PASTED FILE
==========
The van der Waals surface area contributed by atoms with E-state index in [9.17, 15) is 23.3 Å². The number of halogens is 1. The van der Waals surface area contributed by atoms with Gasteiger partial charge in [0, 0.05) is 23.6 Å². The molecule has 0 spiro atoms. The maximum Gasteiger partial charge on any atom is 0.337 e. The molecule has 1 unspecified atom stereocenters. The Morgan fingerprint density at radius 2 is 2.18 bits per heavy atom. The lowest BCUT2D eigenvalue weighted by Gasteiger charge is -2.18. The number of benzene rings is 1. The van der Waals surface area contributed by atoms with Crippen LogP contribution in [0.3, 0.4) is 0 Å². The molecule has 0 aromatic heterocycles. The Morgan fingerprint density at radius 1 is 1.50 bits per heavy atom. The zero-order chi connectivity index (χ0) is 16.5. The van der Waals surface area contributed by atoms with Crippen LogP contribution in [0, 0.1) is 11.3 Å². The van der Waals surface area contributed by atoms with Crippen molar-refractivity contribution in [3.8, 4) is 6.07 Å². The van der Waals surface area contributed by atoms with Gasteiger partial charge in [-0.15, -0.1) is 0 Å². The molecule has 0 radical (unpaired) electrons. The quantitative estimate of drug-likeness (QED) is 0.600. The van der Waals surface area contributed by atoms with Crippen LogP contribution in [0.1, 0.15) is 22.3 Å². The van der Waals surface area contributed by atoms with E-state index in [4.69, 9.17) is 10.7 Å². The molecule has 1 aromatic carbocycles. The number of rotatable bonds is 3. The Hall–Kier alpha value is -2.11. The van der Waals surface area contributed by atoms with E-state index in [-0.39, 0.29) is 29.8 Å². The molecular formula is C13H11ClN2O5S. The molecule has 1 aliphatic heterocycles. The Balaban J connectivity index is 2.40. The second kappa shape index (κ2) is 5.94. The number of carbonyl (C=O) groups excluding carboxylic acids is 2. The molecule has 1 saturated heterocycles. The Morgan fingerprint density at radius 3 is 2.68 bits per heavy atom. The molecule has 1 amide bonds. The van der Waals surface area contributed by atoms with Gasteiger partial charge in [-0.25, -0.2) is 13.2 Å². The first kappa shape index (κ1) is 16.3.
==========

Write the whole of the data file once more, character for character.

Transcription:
The van der Waals surface area contributed by atoms with E-state index in [9.17, 15) is 23.3 Å². The number of halogens is 1. The van der Waals surface area contributed by atoms with Gasteiger partial charge in [0, 0.05) is 23.6 Å². The molecule has 0 spiro atoms. The maximum Gasteiger partial charge on any atom is 0.337 e. The molecule has 1 unspecified atom stereocenters. The Morgan fingerprint density at radius 2 is 2.18 bits per heavy atom. The lowest BCUT2D eigenvalue weighted by Gasteiger charge is -2.18. The number of benzene rings is 1. The van der Waals surface area contributed by atoms with Crippen LogP contribution in [0.3, 0.4) is 0 Å². The molecule has 0 aromatic heterocycles. The Morgan fingerprint density at radius 1 is 1.50 bits per heavy atom. The zero-order chi connectivity index (χ0) is 16.5. The van der Waals surface area contributed by atoms with Crippen LogP contribution in [0, 0.1) is 11.3 Å². The van der Waals surface area contributed by atoms with Crippen molar-refractivity contribution in [3.8, 4) is 6.07 Å². The van der Waals surface area contributed by atoms with Gasteiger partial charge in [-0.15, -0.1) is 0 Å². The molecule has 0 radical (unpaired) electrons. The quantitative estimate of drug-likeness (QED) is 0.600. The van der Waals surface area contributed by atoms with Crippen LogP contribution in [0.1, 0.15) is 22.3 Å². The van der Waals surface area contributed by atoms with E-state index in [4.69, 9.17) is 10.7 Å². The molecule has 1 aromatic carbocycles. The number of rotatable bonds is 3. The Hall–Kier alpha value is -2.11. The van der Waals surface area contributed by atoms with E-state index in [-0.39, 0.29) is 29.8 Å². The molecular formula is C13H11ClN2O5S. The molecule has 1 aliphatic heterocycles. The Balaban J connectivity index is 2.40. The second kappa shape index (κ2) is 5.94. The number of carbonyl (C=O) groups excluding carboxylic acids is 2. The molecule has 1 saturated heterocycles. The Morgan fingerprint density at radius 3 is 2.68 bits per heavy atom. The molecule has 1 amide bonds. The van der Waals surface area contributed by atoms with Gasteiger partial charge in [-0.25, -0.2) is 13.2 Å². The first kappa shape index (κ1) is 16.3.